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A new study conducted by Shaun T. Lancaster from Montanuniversität Leoben in Austria and the University of Calgary in Canada demonstrates the high versatility of nitrous oxide (N2O) as a reaction cell gas for routine inductively coupled plasma tandem mass spectrometry (ICP-MS/MS) measurements. The study, published in the Journal of Analytical Atomic Spectrometry, characterizes gas cell reactions for 73 elements using N2O, with a comparison to the most widely used mass-shift method using oxygen (O2) as a reaction gas (1). Out of the 73 elements, 59 showed improved sensitivity when performing mass-shift with N2O compared to O2, with 8 elements showing no reaction with either gas. Additionally, N2O demonstrated a collisional focusing effect for 36 elements when measuring on-mass. This effect was not observed using O2.
N2O is a highly reactive gas that is useful for ICP-MS/MS analysis. It is typically used as a reaction cell gas to reduce spectral interferences. N2O can be used to mass-shift target analytes to a higher mass-to-charge (m/z) ratio with increased sensitivity, which improves the detection limits of trace elements. Additionally, N2O can be used to monitor asymmetric charge transfer reactions, which highlights the potential of some elements to become metastable ions that could be used as an alternative mass-shift option. The use of N2O in ICP-MS/MS analysis has gained more traction in recent years because of its versatility and the growing number of publications that have used it. Overall, N2O is a valuable tool for routine ICP-MS/MS measurements.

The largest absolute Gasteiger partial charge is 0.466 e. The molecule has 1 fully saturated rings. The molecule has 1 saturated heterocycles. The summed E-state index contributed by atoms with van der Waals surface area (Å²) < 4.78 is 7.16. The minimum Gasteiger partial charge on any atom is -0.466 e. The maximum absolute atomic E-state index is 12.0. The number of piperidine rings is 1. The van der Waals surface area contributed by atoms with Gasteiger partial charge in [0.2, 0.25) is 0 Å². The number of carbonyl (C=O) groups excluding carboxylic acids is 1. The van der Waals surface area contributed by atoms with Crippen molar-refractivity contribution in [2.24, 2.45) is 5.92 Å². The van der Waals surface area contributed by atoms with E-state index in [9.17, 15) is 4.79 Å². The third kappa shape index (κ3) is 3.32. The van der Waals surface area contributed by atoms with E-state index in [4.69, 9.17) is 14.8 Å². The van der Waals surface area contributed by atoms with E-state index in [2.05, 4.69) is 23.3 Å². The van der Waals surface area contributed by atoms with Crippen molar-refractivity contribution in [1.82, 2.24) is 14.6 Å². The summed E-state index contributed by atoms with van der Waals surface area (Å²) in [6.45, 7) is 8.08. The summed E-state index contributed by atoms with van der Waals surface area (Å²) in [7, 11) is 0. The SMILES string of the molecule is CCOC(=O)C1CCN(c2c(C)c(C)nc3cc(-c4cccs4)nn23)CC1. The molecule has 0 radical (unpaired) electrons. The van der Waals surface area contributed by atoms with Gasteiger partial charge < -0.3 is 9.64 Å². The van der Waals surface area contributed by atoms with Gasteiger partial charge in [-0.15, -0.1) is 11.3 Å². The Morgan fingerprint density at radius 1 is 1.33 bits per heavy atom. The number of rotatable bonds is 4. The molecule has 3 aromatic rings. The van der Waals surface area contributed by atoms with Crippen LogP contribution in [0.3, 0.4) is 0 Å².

The study highlights the usefulness of N2O as a highly reactive gas, typically used for mass-shifting only target analytes to a higher mass-to-charge ratio with increased sensitivity. The traditional use of N2O was limited to selected applications because of the creation of new interferences that also interfere with the detected masses of interest. However, with the advent of ICP-MS/MS, the use of N2O has gained more traction, with a growing number of publications in recent years.
Moreover, monitoring asymmetric charge transfer reactions with N2O highlighted 14 elements, primarily non-metals and semi-metals, that enter the gas cell as metastable ions and could be used as an alternative mass-shift option. Overall, the results from this comprehensive study suggest that N2O is a highly versatile reaction cell gas for routine ICP-MS/MS measurements and can significantly improve sensitivity and accuracy of spectral interferences in a wide range of applications.
(1) Lancaster, S. T.; Prohaska, T.; Irrgeher, J. Characterisation of gas cell reactions for 70+ elements using N2O for ICP tandem mass spectrometry measurements. J. Anal. At. Spectrom. 2023, ASAP. DOI: 10.1039/D3JA00025G